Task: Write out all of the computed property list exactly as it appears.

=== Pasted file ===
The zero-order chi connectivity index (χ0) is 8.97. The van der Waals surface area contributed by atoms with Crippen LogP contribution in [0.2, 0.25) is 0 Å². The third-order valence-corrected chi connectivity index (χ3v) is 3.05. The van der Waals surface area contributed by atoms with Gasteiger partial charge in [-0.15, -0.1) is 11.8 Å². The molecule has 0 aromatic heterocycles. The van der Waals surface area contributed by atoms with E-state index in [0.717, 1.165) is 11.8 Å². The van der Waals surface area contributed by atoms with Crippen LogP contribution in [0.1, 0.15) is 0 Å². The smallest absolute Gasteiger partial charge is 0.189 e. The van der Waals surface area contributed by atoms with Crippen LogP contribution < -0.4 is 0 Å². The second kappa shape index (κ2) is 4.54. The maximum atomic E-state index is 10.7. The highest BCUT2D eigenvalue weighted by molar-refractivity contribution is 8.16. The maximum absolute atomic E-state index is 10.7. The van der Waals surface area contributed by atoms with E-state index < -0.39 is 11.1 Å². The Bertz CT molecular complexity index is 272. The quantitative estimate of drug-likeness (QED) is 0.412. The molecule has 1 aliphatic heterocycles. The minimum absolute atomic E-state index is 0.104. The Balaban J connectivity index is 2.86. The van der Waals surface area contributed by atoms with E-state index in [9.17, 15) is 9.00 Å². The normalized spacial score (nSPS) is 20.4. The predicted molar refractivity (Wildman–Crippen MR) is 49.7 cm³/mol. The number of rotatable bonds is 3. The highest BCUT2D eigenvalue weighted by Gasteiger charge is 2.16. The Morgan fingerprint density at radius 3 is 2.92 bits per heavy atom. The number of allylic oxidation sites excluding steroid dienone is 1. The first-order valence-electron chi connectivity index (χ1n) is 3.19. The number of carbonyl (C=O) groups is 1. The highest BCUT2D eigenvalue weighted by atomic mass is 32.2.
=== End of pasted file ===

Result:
The zero-order chi connectivity index (χ0) is 8.97. The van der Waals surface area contributed by atoms with Crippen LogP contribution in [0.2, 0.25) is 0 Å². The third-order valence-corrected chi connectivity index (χ3v) is 3.05. The van der Waals surface area contributed by atoms with Gasteiger partial charge in [-0.15, -0.1) is 11.8 Å². The molecule has 0 aromatic heterocycles. The van der Waals surface area contributed by atoms with E-state index in [0.717, 1.165) is 11.8 Å². The van der Waals surface area contributed by atoms with Crippen LogP contribution in [0.1, 0.15) is 0 Å². The smallest absolute Gasteiger partial charge is 0.189 e. The van der Waals surface area contributed by atoms with Crippen LogP contribution < -0.4 is 0 Å². The second kappa shape index (κ2) is 4.54. The maximum atomic E-state index is 10.7. The highest BCUT2D eigenvalue weighted by molar-refractivity contribution is 8.16. The maximum absolute atomic E-state index is 10.7. The van der Waals surface area contributed by atoms with E-state index < -0.39 is 11.1 Å². The Bertz CT molecular complexity index is 272. The quantitative estimate of drug-likeness (QED) is 0.412. The molecule has 1 aliphatic heterocycles. The minimum absolute atomic E-state index is 0.104. The Balaban J connectivity index is 2.86. The van der Waals surface area contributed by atoms with E-state index in [9.17, 15) is 9.00 Å². The normalized spacial score (nSPS) is 20.4. The predicted molar refractivity (Wildman–Crippen MR) is 49.7 cm³/mol. The number of rotatable bonds is 3. The highest BCUT2D eigenvalue weighted by Gasteiger charge is 2.16. The Morgan fingerprint density at radius 3 is 2.92 bits per heavy atom. The number of allylic oxidation sites excluding steroid dienone is 1. The first-order valence-electron chi connectivity index (χ1n) is 3.19. The number of carbonyl (C=O) groups is 1. The highest BCUT2D eigenvalue weighted by atomic mass is 32.2.